These days obtaining a Lisa or Macintosh XL is not easy or cheap – non-working units sell for several hundred dollars, working models in the thousands. The large size and weight is also an issue. Sommerfield thought it would be nice if other people could enjoy the Mac XL experience at a low cost, and his solution was to utilize a Raspberry Pi 2 with emulation software, housed in a small case that resembled the original.
And thus the name: PiXL
Now if anybody knows how to build working miniature computer replicas, it’s Charles Mangin. His online store RetroConnector is a veritable wonderland of tiny retro Apple gear (Macs, Apple II, disk drives, mice) all made with custom 3D printed cases. Sommerfield found out about Mangin’s efforts and they started working together. Mangin picks up the story:
“Adam initiated the whole thing by asking if I could model a miniature Lisa similar to the other Apples I’ve been selling on my Etsy store for a while now. Since I don’t own a Lisa, I created the models from photos and scanned reference materials on the Internet. [Adam] knew it was going to require a Pi 2 to run the emulator Ray had ported, so I built the model around that, and found a compatible display the right size to include.”
Using the 3D printed cases, the PiXL is available in both Lisa 1 and Lisa 2/Mac XL configurations. The reproduced detail is fantastic, right down to the logos, lights and disk drive recesses. An SD card containing the software gets inserted and ejected via the (lower) floppy drive slot, and power comes via an attached USB cable. On the right side of the case are an ethernet port and 4 USB ports.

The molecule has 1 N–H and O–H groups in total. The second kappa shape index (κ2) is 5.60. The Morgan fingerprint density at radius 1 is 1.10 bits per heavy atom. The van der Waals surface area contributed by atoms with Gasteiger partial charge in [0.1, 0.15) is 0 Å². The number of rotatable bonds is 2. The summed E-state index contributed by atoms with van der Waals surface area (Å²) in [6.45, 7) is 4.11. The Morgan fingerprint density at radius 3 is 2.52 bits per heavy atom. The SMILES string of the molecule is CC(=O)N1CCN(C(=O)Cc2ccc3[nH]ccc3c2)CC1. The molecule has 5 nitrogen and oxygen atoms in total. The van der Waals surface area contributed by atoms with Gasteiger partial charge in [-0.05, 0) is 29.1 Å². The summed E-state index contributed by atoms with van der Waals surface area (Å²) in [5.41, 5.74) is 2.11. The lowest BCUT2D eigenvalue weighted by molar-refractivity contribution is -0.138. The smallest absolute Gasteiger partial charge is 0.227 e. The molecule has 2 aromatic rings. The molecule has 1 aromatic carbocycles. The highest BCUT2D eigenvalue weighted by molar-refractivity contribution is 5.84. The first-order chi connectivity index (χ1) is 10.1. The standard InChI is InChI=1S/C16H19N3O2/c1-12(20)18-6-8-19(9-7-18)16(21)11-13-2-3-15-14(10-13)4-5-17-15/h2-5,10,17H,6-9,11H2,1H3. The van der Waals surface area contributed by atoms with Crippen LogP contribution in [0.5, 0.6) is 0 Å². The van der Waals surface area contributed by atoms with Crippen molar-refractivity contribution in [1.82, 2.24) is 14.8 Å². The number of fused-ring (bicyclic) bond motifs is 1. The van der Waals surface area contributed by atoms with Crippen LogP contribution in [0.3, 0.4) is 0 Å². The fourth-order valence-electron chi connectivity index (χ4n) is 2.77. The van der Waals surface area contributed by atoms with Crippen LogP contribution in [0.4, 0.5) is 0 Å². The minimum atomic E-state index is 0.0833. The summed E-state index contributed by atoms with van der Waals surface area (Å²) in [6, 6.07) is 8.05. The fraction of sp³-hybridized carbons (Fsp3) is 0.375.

You know, this little Lisa replica has more ports than most modern Apple products! That’s just not right…
Once booted two emulation environments are available to run: miniVmac for the Macintosh XL experience, or (in a more limited form) LisaEm to run the Lisa Office System. Sommerfield has been working with Ray Arachelian, the creator of LisaEm, to get the emulator ported across to Raspbian (versions exist for many operating systems). This must now be the tiniest Lisa emulator in existence.
Sommerfield summed up the final result in a fittingly British way: absolutely brilliant!
But beyond the cool factor, why all this effort? Sommerfield: